Dear friends, here is ‘a little window through which we may see a great matter’ if we will only think of how all that solitude, and all that sorrow of uncomprehended aims, was borne lovingly and patiently, right away on to the very end, for every one of us. I know that there are many of the aspects of Christ’s life in which Christ’s griefs tell more on the popular apprehension; but I do not know that there is one in which the title of ‘The Man of Sorrows’ is to all deeper thinking more pathetically vindicated than in this-the solitude of the uncomprehended and the unaccepted Christ and His pain at His disciples’ faithlessness.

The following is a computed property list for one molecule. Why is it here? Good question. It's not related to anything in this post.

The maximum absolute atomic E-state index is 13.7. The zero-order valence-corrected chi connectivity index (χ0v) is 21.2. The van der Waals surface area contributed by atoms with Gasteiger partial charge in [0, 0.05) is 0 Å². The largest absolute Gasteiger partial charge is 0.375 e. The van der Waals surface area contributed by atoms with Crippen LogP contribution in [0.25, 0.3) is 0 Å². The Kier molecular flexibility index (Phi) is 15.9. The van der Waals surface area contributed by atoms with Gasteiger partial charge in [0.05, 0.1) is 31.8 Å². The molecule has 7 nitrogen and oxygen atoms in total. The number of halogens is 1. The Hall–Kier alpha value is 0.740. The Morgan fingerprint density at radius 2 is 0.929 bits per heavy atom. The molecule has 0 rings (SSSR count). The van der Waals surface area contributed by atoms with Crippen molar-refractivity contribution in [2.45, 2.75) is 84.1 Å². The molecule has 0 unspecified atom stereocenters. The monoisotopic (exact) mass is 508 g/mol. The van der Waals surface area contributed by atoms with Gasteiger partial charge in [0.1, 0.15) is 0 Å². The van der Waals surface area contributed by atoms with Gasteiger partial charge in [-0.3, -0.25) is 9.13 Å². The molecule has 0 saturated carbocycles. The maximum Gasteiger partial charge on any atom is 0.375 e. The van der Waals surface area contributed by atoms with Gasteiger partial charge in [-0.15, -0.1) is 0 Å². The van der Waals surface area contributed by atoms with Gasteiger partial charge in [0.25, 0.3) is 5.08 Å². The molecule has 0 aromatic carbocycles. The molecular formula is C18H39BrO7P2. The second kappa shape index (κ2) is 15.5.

And then do not let us forget that in this short sharp cry of anguish-for it is that-there may be detected by the listening ear not only the tone of personal hurt, but the tone of disappointed and thwarted love. Because of their unbelief He knew that they could not receive what He desired to give them. We find Him more than once in His life, hemmed in, hindered, baulked of His purpose, thwarted, as I may say, in His design, simply because there was no one with a heart open to receive the rich treasure that He was ready to pour out. He had to keep it locked up in His own spirit, else it would have been wasted and spilled upon the ground. ‘He could do no mighty works there because of their unbelief’; and here He is standing in the midst of the men that knew Him best, that understood Him most, that were nearest to Him in sympathy; but even they were not ready for all this wealth of affection, all this infinitude of blessing, with which His heart is charged. They offered no place to put it. They shut up the narrow cranny through which it might have come, and so He has to turn from them, bearing it away unbestowed, like some man who goes out in the morning with his seed-basket full, and finds the whole field where he would fain have sown covered already with springing weeds or encumbered with hard rock, and has to bring back the germs of possible life to bless and fertilise some other soil. ‘He that goeth forth weeping, bearing precious seed, shall doubtless come again with joy’; but He that comes back weeping, bearing the precious seed that He found no field to sow in, knows a deeper sadness, which has in it no prophecy of joy. It is wonderfully pathetic and beautiful, I think, to see how Jesus Christ knew the pains of wounded love that cannot get expressed because there is not heart to receive it.